At the U.S. Department of Energy’s (DOE) Brookhaven National Laboratory, cosmologists have been experimenting with a prototype radio telescope, known as the Baryon Mapping Experiment (BMX).
The prototype was developed at the laboratory in 2017 and serves as a testbed for developing calibration methods and controlling radio interference. The knowledge gained from the prototype could provide a method for Brookhaven to design a much larger radio telescope in association with other universities, international collaborators, and national labs.
A telescope of this kind would map neutral hydrogen over huge swaths of the universe, allowing scientists to gain a better insight into its accelerated expansion, as well as the nature of dark energy.
At BMX, successful experiments have earlier resulted in significant upgrades for the telescope, like the addition of three dishes. At present, the researchers have collaborated with scientists from Yale University and started testing a new calibration method that makes use of drones.
Traditional radio telescopes are often focused on sensitivity, but this telescope is all about calibration. We want to know exactly what the telescope sees with the accuracy of one part in a thousand, or better.
Anže Slosar, Physicist, Brookhaven National Laboratory
Slosar continued, “Eventually, we would propose building a telescope with thousands of dishes, but the calibration method would be the same. So, if we can show that we calibrated the prototype to the right precision, then we know we can do that for a larger telescope as well.”
For BMX to be calibrated with the help of a drone, the Yale collaborators fitted a tiny radio source to a quadcopter drone and then made it to fly over the telescope, thus creating a zig-zag pattern over the complete field of view of the telescope.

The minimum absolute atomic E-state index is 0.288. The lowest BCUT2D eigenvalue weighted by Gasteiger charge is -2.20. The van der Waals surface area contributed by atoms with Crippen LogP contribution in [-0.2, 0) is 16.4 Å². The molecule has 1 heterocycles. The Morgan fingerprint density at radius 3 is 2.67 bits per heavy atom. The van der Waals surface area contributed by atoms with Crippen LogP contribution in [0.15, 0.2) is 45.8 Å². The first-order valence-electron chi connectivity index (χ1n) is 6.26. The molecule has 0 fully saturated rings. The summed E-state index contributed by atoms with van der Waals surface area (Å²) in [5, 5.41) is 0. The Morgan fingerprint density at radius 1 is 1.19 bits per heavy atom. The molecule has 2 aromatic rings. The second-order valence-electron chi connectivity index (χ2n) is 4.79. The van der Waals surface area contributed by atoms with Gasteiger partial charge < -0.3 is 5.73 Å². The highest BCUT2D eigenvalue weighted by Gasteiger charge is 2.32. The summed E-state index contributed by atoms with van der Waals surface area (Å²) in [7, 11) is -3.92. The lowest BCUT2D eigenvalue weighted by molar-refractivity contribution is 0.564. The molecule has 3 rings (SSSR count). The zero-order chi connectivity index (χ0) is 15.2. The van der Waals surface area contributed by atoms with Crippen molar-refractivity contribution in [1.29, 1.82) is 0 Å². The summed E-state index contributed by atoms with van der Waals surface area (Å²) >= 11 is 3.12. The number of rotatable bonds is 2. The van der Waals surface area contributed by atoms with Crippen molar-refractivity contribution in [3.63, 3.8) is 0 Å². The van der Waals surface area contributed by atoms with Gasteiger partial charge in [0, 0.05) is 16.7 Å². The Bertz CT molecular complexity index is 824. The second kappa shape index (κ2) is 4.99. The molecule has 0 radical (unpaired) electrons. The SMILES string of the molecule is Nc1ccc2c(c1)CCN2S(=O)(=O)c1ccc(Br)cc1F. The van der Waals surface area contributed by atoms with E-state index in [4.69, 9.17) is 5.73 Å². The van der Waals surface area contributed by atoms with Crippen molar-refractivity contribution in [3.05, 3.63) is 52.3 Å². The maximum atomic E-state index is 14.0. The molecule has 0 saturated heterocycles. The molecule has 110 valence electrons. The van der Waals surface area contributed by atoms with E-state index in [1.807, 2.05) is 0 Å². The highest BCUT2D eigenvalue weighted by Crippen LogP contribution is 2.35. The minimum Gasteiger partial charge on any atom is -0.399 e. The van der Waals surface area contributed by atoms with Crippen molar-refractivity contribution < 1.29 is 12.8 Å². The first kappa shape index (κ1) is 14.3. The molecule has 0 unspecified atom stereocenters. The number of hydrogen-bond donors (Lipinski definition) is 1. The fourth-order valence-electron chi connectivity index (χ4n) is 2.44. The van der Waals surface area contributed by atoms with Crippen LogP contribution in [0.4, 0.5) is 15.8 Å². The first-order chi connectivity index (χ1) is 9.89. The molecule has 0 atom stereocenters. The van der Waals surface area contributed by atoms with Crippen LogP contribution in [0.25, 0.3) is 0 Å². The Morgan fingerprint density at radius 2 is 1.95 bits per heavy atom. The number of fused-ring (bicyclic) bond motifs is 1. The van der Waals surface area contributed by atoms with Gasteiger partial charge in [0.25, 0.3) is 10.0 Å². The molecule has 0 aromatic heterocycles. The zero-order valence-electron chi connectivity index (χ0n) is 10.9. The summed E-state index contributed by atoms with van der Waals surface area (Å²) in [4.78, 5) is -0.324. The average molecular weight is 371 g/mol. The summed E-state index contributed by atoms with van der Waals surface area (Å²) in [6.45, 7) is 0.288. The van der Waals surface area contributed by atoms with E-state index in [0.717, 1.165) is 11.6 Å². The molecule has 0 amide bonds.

The scientists could identify what signals were missed by the telescope by comparing the well-known flight path of the drone from GPS signals to the radio signals that have been picked up by BMX.
This method of calibrating telescopes has been around for about 10 years, but it’s very hard to do in practice. One of the main difficulties is knowing exactly where the drone is with sufficient precision. We solved this problem by using a differential GPS (DGPS).
Emily Kuhn, Graduate Student, Yale University
Very high accuracy down to a centimeter, instead of a meter, is achieved by DGPS when compared to GPS, by using an additional ground-based station.
Also, the team is experimenting with a completely new calibration method that makes use of a small, fixed-wing plane. When compared to drones, the plane is faster and can fly for a longer time. Furthermore, it can easily fly back to the original point, making it quite easy for scientists to cross-check their outcomes; but the plane cannot hover like a drone.
Such calibration experiments are still under progress, and the Brookhaven team will continue its collaboration with Yale University to gather more information from the small plane and the drones.
This study was financially supported by Brookhaven’s Laboratory Directed Research and Development funding.